Research conducted at Kansas State University has confirmed soybean products as among the highest risk feed ingredients for the transmission of African Swine Fever.
The journal Transboundary and Emerging Diseases outlines research conducted at Kansas State University's high containment biosecurity research institute that looked at how long African Swine Fever virus remains stable in stored feeds.
The study looked at the longevity of the ASF viral DNA and the ASF viral infectivity in complete feed, soybean meal and ground corncob particles stored at 40, 68 and 95 degrees Fahrenheit.
Swine Health Information Center Associate Director Dr. Megan Niederwerder says the virus was most stable in soybean meal.
Clip-Dr. Megan Niederwerder-Swine Health Information Center:
This study confirms that soybean meal provides a stabilizing matrix that increases the stability of ASF.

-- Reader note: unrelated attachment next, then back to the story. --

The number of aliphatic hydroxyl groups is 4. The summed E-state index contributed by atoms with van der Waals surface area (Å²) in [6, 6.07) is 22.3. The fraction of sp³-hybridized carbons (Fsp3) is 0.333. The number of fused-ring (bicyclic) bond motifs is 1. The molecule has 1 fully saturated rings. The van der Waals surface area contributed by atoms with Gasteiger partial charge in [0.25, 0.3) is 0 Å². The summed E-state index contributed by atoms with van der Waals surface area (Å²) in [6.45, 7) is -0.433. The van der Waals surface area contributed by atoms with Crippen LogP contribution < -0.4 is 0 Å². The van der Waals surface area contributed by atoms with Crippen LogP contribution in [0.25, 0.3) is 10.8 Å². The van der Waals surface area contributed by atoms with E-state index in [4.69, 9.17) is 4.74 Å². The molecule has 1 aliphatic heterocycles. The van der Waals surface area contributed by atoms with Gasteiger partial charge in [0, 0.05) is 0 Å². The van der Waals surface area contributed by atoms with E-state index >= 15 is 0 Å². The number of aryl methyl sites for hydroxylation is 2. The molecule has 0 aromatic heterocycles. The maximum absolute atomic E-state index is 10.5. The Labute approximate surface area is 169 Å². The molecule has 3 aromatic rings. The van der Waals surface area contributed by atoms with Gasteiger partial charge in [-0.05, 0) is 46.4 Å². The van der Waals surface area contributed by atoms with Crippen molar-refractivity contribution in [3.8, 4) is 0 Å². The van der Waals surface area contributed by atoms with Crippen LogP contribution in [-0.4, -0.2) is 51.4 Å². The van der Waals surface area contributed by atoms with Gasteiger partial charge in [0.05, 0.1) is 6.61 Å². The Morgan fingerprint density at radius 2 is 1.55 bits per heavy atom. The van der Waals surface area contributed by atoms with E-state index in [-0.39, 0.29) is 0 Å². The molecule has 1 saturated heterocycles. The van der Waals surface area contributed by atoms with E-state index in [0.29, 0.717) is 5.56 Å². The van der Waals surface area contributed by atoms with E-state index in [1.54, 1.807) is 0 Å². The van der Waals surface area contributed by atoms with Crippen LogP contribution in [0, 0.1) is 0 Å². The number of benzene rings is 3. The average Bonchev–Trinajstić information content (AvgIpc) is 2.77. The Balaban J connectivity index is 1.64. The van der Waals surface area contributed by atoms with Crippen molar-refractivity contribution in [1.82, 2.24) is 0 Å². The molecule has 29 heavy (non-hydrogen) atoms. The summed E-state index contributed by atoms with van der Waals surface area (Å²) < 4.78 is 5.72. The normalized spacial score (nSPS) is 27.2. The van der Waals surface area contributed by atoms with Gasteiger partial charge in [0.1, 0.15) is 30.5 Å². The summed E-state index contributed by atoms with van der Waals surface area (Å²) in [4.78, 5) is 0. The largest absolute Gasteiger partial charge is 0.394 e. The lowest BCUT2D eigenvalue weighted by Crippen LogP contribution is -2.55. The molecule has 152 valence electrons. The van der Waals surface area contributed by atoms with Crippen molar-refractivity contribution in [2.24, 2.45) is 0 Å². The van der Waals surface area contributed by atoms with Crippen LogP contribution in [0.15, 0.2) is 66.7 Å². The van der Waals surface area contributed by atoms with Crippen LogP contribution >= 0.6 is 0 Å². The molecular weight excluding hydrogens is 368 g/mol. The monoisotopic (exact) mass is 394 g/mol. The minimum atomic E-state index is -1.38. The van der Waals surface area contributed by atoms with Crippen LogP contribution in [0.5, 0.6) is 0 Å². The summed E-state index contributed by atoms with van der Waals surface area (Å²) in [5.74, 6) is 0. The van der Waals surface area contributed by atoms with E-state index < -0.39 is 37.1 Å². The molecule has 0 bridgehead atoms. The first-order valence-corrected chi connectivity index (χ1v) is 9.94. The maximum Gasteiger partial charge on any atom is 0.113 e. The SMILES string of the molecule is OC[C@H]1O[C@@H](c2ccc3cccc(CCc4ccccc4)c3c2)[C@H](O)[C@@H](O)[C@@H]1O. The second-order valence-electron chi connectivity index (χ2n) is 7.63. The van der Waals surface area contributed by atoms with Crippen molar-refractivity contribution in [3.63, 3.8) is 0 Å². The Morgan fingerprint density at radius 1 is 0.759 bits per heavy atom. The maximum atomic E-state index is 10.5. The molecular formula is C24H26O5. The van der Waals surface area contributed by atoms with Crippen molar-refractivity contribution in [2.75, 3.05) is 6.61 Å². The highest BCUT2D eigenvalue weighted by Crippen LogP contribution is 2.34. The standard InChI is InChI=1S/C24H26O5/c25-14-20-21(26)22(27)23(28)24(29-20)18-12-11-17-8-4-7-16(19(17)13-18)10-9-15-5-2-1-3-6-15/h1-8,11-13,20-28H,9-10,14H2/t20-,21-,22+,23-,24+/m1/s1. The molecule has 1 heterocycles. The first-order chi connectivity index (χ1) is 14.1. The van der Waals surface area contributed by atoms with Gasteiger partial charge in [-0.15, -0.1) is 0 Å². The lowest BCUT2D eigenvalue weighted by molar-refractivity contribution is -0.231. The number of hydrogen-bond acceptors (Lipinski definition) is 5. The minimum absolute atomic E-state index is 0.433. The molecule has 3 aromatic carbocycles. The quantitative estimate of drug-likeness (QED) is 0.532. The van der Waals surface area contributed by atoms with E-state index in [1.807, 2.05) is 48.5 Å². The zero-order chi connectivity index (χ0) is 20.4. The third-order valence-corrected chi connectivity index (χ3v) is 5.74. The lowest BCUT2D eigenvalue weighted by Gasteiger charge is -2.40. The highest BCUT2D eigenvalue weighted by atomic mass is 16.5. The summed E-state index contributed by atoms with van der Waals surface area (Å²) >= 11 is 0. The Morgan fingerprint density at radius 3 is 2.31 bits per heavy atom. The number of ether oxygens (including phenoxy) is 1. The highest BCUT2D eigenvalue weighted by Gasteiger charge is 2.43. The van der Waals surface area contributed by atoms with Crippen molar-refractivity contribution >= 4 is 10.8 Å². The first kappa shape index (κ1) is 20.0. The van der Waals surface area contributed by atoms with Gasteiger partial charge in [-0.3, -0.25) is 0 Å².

We know that soybean meal and other soybean products are likely some of the highest risk feed ingredients and so, if we want to focus our attention to the highest risk ingredients, we should be looking at soybean products, the volume of imports to the United States, the volume of imports from ASF positive countries versus ASF negative countries and where there are opportunities to reduce our risk.
The other aspect of this that I think is important to highlight is that corncob particles when ground up and contaminated with ASF did not stabilize the virus.
We can't focus our attention on reducing risk in every single feed ingredient.
We want to focus on the higher risk ingredients.
The lower risk ingredients are also important to identify and, in this case, the corncob particles seemed to be a lower risk ingredient.
Dr. Niederwerder notes the article has been published in the journal Transboundary and Emerging Diseases and additional information is available on the Swine Health Information Center website at swinehealth.org.
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